Friday, March 03, 2017

"Trumped-up" Trickle Down Economics


Pretty much.

The theory propped by Trump and Paul Ryan: lowering taxes for businesses and wealthy individuals leaves more cash in their pockets, spurring more investment and hiring, and boosting growth -- which in turn would also generate new tax income to pay for the cuts. Win-win-win!

Supply-side economics, also known as trickle-down economics or Reaganomics, have been debunked. The simple reason is that regressive tax cuts doesn't have large enough broad economic multiplier.   In other words: If you give $20,000 to someone who makes $30,000 a year, he or she will spend the extra income on food, clothes, education, and healthcare; but give the same money to someone who makes $1m, and that extra money will probably just sit in a bank.  Others went even further:
There is no evidence that the previous repatriation tax giveaway put Americans to work, and substantial evidence that it instead grew executive paychecks, propped up stock prices, and drew more money and jobs offshore,” said Sen. Carl Levin, chairman of the [Senate Subcommittee on Investigations], in a statement [in 2011].Those who want a new corporate tax break claim it will help rebuild our economy, but the facts are lined up against them.”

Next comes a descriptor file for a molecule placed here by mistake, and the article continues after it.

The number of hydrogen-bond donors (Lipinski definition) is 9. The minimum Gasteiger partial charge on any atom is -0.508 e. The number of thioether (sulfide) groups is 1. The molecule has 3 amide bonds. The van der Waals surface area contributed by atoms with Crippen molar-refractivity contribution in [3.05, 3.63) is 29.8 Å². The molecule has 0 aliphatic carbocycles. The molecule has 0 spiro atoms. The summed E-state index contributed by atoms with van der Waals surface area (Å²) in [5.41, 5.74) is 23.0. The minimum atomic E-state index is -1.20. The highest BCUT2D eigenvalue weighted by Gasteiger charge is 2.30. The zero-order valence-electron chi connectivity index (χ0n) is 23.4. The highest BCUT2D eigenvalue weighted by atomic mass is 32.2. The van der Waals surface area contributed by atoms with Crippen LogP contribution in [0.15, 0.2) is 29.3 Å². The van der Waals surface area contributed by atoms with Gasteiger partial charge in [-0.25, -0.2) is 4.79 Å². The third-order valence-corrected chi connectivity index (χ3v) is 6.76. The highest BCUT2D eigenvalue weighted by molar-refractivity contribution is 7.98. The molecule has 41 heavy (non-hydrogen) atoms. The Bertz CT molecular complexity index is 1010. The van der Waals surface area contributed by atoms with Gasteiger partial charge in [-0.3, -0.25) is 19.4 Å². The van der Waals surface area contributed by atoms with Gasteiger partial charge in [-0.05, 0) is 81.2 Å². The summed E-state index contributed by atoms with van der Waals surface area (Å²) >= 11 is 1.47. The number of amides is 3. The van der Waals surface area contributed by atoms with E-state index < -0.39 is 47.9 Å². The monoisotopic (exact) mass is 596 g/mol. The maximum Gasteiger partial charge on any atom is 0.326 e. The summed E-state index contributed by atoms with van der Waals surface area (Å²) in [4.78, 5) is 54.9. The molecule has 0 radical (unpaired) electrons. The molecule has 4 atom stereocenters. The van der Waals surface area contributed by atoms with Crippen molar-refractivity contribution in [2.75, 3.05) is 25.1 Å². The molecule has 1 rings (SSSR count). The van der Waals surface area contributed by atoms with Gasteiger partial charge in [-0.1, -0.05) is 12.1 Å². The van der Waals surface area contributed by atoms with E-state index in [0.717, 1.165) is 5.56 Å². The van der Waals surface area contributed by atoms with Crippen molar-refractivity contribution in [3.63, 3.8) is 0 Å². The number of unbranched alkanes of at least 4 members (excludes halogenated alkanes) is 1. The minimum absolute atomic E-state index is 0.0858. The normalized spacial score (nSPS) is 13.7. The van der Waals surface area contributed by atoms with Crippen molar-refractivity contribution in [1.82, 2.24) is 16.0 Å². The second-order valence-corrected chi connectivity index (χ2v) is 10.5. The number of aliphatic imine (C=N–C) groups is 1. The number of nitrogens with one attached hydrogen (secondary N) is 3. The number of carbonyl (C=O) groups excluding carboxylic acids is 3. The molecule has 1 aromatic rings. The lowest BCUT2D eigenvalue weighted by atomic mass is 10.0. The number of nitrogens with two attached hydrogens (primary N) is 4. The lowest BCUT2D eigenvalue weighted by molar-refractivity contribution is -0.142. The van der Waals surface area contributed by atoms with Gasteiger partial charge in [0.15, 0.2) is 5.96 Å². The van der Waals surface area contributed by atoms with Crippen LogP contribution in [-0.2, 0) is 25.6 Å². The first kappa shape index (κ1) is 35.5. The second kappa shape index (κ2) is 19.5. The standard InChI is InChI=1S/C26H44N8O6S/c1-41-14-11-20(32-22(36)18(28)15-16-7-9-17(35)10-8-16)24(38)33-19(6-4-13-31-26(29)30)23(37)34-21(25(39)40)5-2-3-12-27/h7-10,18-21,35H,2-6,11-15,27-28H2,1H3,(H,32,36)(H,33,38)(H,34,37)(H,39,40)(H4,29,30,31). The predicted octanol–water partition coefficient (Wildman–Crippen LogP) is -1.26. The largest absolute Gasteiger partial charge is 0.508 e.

Furthermore, the mythical growth benefits of lowering taxes are largely long-term. As a matter of policymaking, in the short-term, the revenue shortfall from tax cuts would need to be paid for -- or else expenditure cuts (i.e. fiscal austerity) would be unavoidable.

Proponents often cite strong economic expansion of the Reagan era, which was driven by decreased marginal taxes and looser regulations.  However, economist Paul Krugman argued that the growth was driven by Paul Volcker's monetary policy and favorable business cycle as unemployment rebounds from a high peak.  Federal spending notably expanded (from 20 to 22% of GDP), and public debt balooned (from 26% to 41% of GDP), implying Keynesian economics at work between 1980 and 1988.

The state of Kansas is already ailing from ill-advised, five-year tax policy experiment.  Clearly tax breaks are no substitute for pro-growth policy of actually building an environment conducive to creating good quality jobs. Otherwise, the United States may end up just like Trump's many past businesses.


Monday, February 27, 2017

Best two-fer job interview question


  • "Tell me about the last time you solved a problem."
  • "Tell me about the last time you walked away from a problem.  Explain about your efforts and why they didn't work."

Leave a comment if you can suggest a better question.


Thursday, February 02, 2017

Monday, January 30, 2017

How to defeat ISIS

... So DJT spent the campaign trail hailing about his "secret plan" to defeat ISIS, which is supposed to be so much better than Obama's....


Sunday, January 29, 2017